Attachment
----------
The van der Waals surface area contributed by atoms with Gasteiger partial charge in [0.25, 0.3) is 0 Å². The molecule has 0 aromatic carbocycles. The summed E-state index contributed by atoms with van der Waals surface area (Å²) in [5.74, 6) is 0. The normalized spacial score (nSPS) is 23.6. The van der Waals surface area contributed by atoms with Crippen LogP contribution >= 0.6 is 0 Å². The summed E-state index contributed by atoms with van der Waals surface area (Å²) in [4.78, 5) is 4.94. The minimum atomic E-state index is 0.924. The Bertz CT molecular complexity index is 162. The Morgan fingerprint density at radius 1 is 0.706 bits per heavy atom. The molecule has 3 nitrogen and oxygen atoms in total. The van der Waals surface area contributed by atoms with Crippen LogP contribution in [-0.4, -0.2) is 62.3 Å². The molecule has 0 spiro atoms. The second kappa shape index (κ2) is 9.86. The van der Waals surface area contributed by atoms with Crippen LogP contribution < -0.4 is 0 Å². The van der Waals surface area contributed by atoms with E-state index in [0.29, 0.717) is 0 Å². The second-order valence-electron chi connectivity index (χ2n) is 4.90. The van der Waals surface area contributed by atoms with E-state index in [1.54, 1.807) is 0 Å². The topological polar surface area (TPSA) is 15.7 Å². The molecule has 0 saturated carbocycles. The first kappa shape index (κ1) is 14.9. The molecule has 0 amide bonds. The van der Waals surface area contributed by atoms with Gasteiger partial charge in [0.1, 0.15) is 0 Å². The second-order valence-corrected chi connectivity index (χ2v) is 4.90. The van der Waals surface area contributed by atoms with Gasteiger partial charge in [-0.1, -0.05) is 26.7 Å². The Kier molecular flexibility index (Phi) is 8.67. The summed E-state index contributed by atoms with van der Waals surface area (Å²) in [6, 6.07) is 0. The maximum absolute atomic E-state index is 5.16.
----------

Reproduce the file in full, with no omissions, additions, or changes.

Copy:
The van der Waals surface area contributed by atoms with Gasteiger partial charge in [0.25, 0.3) is 0 Å². The molecule has 0 aromatic carbocycles. The summed E-state index contributed by atoms with van der Waals surface area (Å²) in [5.74, 6) is 0. The normalized spacial score (nSPS) is 23.6. The van der Waals surface area contributed by atoms with Crippen LogP contribution >= 0.6 is 0 Å². The summed E-state index contributed by atoms with van der Waals surface area (Å²) in [4.78, 5) is 4.94. The minimum atomic E-state index is 0.924. The Bertz CT molecular complexity index is 162. The Morgan fingerprint density at radius 1 is 0.706 bits per heavy atom. The molecule has 3 nitrogen and oxygen atoms in total. The van der Waals surface area contributed by atoms with Crippen LogP contribution in [-0.4, -0.2) is 62.3 Å². The molecule has 0 spiro atoms. The second kappa shape index (κ2) is 9.86. The van der Waals surface area contributed by atoms with Crippen LogP contribution < -0.4 is 0 Å². The van der Waals surface area contributed by atoms with E-state index in [0.29, 0.717) is 0 Å². The second-order valence-electron chi connectivity index (χ2n) is 4.90. The van der Waals surface area contributed by atoms with E-state index in [1.54, 1.807) is 0 Å². The topological polar surface area (TPSA) is 15.7 Å². The molecule has 0 saturated carbocycles. The first kappa shape index (κ1) is 14.9. The molecule has 0 amide bonds. The van der Waals surface area contributed by atoms with Gasteiger partial charge in [0.1, 0.15) is 0 Å². The second-order valence-corrected chi connectivity index (χ2v) is 4.90. The van der Waals surface area contributed by atoms with Gasteiger partial charge in [-0.1, -0.05) is 26.7 Å². The Kier molecular flexibility index (Phi) is 8.67. The summed E-state index contributed by atoms with van der Waals surface area (Å²) in [6, 6.07) is 0. The maximum absolute atomic E-state index is 5.16.